Seaweed and the savvy sailor
Why watch the tides go in and out without giving up our strategies
March 2018 has almost ended and it looks like it will be another red month. Client portfolios will be affected. The title of this article is dedicated to one particular client who frustratingly refers to the way his portfolio drifts up and down as “seaweed”. His frustration is real and his concern valid. You are right I say. The term we professionally use for seaweed movement is volatility. Sometimes the tide is strong and the moves are high and sometimes the tide is low and the moves are shallow. My agreement with the client does not help his concern. However, "there is no such thing as absolute positive returns" I say, so let's evaluate our alternatives. Straight line, low risk or risk free, absolute returns for investments are a myth, a marketing term used to lead investors into believing that they should invest in whatever the salesman is offering. "Ok", says the investor. "If returns over time are low and potential for losses seems so high, why should we bother", he asks? "Let me just put my money in cash and forget about it". Then conversation goes back to financial planning basics.
When we invest for clients in public markets we take risk on their behalf knowing full well that the portfolio can go down in the short term. We are not trying to achieve double digit returns - we are trying to achieve modest mid-single digit returns and the compounding effect of time does its magic. The difference between 4% and 1% over 20 years is a whopping 80%. $100 invested at 1% annually for 20 years will return $122 whereas $100 invested at 4% annually for 20 years will return $219. This is what it’s all about. It's not about achieving 10% returns each year as that is impossible given the risk attitude most people have toward their wealth.
Our process has a few fundamental assumptions. Each time the market sells off 2% to 3% the first concern in my head is not the reason for the sell-off but if the long term assumption is affected. These long term assumptions are in fact as solid as anyone of us can expect. They will outlive Trump and his tweets and whatever policy chaos he creates.
Some of the readers here must have heard my colleague, Shmuel Ben Arie, give his excellent TED type talk about why the stock market is not like a casino (in Hebrew). Many investors feel that the stock market is a casino and “the house” – i.e. some corrupt rich guy who has rigged the system – will always win. Shmuel’s conclusion is fact. The difference between the casino and the stock market is simple – it’s time. The longer you are in a casino the worse your chances are of exiting with a profit, while the longer you are invested in the stock market the greater your chances of a profit. The best chance you have in a casino is a single spin on a Roulette wheel, betting on either black or red. That's about a 49% chance of a 100% return on your investment (or a 51% chance of a total loss of your “investment”). Every spin thereafter the chances of winning are reduced and the chances of the house winning are increased. After 20 years in a casino you are pretty much guaranteed to be totally bust (if not much sooner). Whereas the short term results of a stock market gain are not as simple to measure the 20 year statistics are almost perfectly in your favor. This is why we do not panic when markets are red. We knew they could go red at any time (without reference to why). One never knows the reason. Rising rates, Trump tweets, Chinese fears, European break ups and so on. The reasons are too many to list and if one were to fear each of these or the totality of these risks then clearly you cannot invest.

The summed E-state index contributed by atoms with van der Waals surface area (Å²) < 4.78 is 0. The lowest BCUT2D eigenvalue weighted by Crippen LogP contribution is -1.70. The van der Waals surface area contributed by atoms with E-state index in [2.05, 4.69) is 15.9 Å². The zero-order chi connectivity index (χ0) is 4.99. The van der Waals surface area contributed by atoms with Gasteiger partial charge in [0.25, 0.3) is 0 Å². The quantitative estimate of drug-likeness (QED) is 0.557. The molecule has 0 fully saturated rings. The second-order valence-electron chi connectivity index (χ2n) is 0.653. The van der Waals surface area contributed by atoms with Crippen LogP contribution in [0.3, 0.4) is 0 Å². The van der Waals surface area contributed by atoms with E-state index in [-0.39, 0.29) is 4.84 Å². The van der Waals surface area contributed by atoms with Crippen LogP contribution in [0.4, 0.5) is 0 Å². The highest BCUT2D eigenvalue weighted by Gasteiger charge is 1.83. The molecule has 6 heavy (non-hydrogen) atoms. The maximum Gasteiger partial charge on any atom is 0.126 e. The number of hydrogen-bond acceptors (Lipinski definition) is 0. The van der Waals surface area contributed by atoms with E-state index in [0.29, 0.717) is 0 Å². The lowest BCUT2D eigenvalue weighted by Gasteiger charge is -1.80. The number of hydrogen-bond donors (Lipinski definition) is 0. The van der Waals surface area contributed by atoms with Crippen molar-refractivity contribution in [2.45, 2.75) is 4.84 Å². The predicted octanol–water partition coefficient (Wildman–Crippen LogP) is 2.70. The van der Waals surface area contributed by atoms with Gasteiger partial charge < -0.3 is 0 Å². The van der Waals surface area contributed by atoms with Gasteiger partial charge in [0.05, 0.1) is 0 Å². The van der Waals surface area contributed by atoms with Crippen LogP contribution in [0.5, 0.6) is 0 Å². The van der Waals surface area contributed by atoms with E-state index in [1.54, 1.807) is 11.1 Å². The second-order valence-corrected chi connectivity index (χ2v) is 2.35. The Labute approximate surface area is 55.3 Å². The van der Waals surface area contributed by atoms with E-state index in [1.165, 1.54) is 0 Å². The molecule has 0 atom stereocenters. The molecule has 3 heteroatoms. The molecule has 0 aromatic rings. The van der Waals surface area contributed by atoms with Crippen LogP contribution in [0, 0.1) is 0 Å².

Looking back over the last twenty years, there was no shortage of worries including the near cataclysmic 2008. However investors who started in 1998, had they stuck to their strategies, would have achieved their long term goals almost as if there had never been any problems along the way.
As to the matter at hand, Trump’s trade war - this was a known risk. Trump’s campaign promises included tearing up trade agreements. We knew it, and companies who trade internationally knew it. It will take time to adjust - certain companies will be negatively affected and certain countries will be positively affected. It does not fundamentally change our investing assumptions at all. It's just one more ripple in the pond to move the seaweed.
That is why we are like seasoned sailors, who watch the tides go in and out without giving up our strategies. We live with the seaweed because we know the ocean is on a long term path to rise up.
The aforementioned information is not a substitute for personal Investment marketing, which takes into account the particular circumstances and special needs of each person. The views expressed in this article should be considered as market comment for the short term for information purposes only. As such the views herein may be subject to frequent change, are indicative only and no reliance should be placed thereon. This article does not constitute legal, tax or accounting advice, or any investment recommendation, or any offer to buy or sell financial instruments of any kind, and does not take into account the investment objectives or needs of specific investors. Although this article has been produced with all reasonable care, based on sources believed to be reliable, reflecting opinions at the time of its writing and subject to change at any time without prior notice, neither Pioneer Wealth Management nor any other entity or segment within the Pioneer International Group makes any representations or warranties as to the accuracy or completeness hereof and accepts no liability for any loss or damage which may arise from its use. The writer and the company are unaware of any conflict of interest at the time of publishing the above commentary.